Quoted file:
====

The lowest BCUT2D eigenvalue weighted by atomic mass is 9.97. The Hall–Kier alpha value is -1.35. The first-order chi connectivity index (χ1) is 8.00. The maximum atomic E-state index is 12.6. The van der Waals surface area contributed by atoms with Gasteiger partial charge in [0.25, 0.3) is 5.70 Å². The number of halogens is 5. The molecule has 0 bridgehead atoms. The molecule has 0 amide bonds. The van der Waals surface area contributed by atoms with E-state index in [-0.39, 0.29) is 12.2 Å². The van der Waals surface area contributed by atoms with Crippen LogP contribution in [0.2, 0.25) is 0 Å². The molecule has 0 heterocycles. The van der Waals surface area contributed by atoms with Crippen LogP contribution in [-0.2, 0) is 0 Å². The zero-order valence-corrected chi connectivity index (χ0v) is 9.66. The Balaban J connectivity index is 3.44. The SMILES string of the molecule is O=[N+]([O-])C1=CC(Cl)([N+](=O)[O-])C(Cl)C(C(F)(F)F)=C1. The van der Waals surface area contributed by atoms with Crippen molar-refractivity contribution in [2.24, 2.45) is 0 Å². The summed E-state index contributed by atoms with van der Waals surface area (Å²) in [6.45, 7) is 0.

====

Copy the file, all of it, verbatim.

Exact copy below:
The lowest BCUT2D eigenvalue weighted by atomic mass is 9.97. The Hall–Kier alpha value is -1.35. The first-order chi connectivity index (χ1) is 8.00. The maximum atomic E-state index is 12.6. The van der Waals surface area contributed by atoms with Gasteiger partial charge in [0.25, 0.3) is 5.70 Å². The number of halogens is 5. The molecule has 0 bridgehead atoms. The molecule has 0 amide bonds. The van der Waals surface area contributed by atoms with E-state index in [-0.39, 0.29) is 12.2 Å². The van der Waals surface area contributed by atoms with Crippen LogP contribution in [0.2, 0.25) is 0 Å². The molecule has 0 heterocycles. The van der Waals surface area contributed by atoms with Crippen LogP contribution in [-0.2, 0) is 0 Å². The zero-order valence-corrected chi connectivity index (χ0v) is 9.66. The Balaban J connectivity index is 3.44. The SMILES string of the molecule is O=[N+]([O-])C1=CC(Cl)([N+](=O)[O-])C(Cl)C(C(F)(F)F)=C1. The van der Waals surface area contributed by atoms with Crippen molar-refractivity contribution in [2.24, 2.45) is 0 Å². The summed E-state index contributed by atoms with van der Waals surface area (Å²) in [6.45, 7) is 0.